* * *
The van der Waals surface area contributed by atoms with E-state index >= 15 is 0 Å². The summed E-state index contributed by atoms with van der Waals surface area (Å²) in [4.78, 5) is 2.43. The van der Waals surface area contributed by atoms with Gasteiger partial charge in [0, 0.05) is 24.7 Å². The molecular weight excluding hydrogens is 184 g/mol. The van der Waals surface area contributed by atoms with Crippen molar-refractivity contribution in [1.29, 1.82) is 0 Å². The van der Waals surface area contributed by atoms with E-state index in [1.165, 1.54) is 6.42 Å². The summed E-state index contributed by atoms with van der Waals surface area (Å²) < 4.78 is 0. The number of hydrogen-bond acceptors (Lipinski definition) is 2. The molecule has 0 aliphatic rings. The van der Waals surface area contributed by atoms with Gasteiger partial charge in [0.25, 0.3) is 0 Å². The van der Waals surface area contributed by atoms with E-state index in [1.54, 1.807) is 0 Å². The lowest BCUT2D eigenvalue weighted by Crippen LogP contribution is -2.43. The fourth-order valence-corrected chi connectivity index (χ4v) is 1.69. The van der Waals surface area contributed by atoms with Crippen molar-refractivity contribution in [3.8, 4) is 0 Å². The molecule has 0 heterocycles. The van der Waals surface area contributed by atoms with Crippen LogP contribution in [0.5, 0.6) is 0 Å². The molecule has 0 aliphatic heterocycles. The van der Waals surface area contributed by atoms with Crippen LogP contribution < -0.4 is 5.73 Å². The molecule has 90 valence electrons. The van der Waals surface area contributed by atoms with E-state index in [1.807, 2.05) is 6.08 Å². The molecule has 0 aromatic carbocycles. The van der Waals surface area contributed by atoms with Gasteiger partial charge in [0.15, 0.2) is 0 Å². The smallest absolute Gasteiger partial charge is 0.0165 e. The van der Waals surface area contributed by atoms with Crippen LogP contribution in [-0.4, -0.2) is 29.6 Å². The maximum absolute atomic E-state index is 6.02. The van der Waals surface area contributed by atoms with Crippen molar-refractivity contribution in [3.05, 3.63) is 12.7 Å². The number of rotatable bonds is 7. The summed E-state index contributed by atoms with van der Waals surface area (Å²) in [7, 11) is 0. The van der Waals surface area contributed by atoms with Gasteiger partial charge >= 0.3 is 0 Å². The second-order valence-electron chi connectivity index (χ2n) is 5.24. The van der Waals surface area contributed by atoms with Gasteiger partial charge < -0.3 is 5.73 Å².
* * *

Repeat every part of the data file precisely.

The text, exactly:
The van der Waals surface area contributed by atoms with E-state index >= 15 is 0 Å². The summed E-state index contributed by atoms with van der Waals surface area (Å²) in [4.78, 5) is 2.43. The van der Waals surface area contributed by atoms with Gasteiger partial charge in [0, 0.05) is 24.7 Å². The molecular weight excluding hydrogens is 184 g/mol. The van der Waals surface area contributed by atoms with Crippen molar-refractivity contribution in [1.29, 1.82) is 0 Å². The van der Waals surface area contributed by atoms with E-state index in [1.165, 1.54) is 6.42 Å². The summed E-state index contributed by atoms with van der Waals surface area (Å²) < 4.78 is 0. The number of hydrogen-bond acceptors (Lipinski definition) is 2. The molecule has 0 aliphatic rings. The van der Waals surface area contributed by atoms with Gasteiger partial charge in [0.25, 0.3) is 0 Å². The van der Waals surface area contributed by atoms with E-state index in [1.54, 1.807) is 0 Å². The lowest BCUT2D eigenvalue weighted by Crippen LogP contribution is -2.43. The fourth-order valence-corrected chi connectivity index (χ4v) is 1.69. The van der Waals surface area contributed by atoms with Crippen molar-refractivity contribution in [3.8, 4) is 0 Å². The molecule has 0 heterocycles. The van der Waals surface area contributed by atoms with Crippen LogP contribution in [0.5, 0.6) is 0 Å². The molecule has 0 aliphatic heterocycles. The van der Waals surface area contributed by atoms with Crippen LogP contribution < -0.4 is 5.73 Å². The molecule has 90 valence electrons. The van der Waals surface area contributed by atoms with E-state index in [1.807, 2.05) is 6.08 Å². The molecule has 0 aromatic carbocycles. The van der Waals surface area contributed by atoms with Gasteiger partial charge in [0.15, 0.2) is 0 Å². The smallest absolute Gasteiger partial charge is 0.0165 e. The van der Waals surface area contributed by atoms with Crippen LogP contribution in [-0.4, -0.2) is 29.6 Å². The maximum absolute atomic E-state index is 6.02. The van der Waals surface area contributed by atoms with Crippen molar-refractivity contribution in [3.05, 3.63) is 12.7 Å². The number of rotatable bonds is 7. The summed E-state index contributed by atoms with van der Waals surface area (Å²) in [7, 11) is 0. The van der Waals surface area contributed by atoms with Gasteiger partial charge >= 0.3 is 0 Å². The second-order valence-electron chi connectivity index (χ2n) is 5.24. The van der Waals surface area contributed by atoms with Gasteiger partial charge < -0.3 is 5.73 Å².